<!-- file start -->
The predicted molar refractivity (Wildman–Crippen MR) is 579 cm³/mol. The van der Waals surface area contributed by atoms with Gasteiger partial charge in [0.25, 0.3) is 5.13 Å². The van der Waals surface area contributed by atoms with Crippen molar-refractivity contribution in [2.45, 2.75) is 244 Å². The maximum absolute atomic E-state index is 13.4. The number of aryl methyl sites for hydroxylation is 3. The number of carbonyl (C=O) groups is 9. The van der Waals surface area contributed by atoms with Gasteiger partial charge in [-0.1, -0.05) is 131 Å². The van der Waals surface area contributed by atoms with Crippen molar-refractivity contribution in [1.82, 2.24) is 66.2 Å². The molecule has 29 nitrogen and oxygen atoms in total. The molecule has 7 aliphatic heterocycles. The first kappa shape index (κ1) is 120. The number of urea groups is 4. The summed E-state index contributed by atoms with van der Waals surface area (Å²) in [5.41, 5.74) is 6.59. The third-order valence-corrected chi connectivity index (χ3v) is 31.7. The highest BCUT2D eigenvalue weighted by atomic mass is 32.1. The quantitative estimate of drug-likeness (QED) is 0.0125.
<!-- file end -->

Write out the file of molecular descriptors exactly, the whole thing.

The predicted molar refractivity (Wildman–Crippen MR) is 579 cm³/mol. The van der Waals surface area contributed by atoms with Gasteiger partial charge in [0.25, 0.3) is 5.13 Å². The van der Waals surface area contributed by atoms with Crippen molar-refractivity contribution in [2.45, 2.75) is 244 Å². The maximum absolute atomic E-state index is 13.4. The number of aryl methyl sites for hydroxylation is 3. The number of carbonyl (C=O) groups is 9. The van der Waals surface area contributed by atoms with Gasteiger partial charge in [-0.1, -0.05) is 131 Å². The van der Waals surface area contributed by atoms with Crippen molar-refractivity contribution in [1.82, 2.24) is 66.2 Å². The molecule has 29 nitrogen and oxygen atoms in total. The molecule has 7 aliphatic heterocycles. The first kappa shape index (κ1) is 120. The number of urea groups is 4. The summed E-state index contributed by atoms with van der Waals surface area (Å²) in [5.41, 5.74) is 6.59. The third-order valence-corrected chi connectivity index (χ3v) is 31.7. The highest BCUT2D eigenvalue weighted by atomic mass is 32.1. The quantitative estimate of drug-likeness (QED) is 0.0125.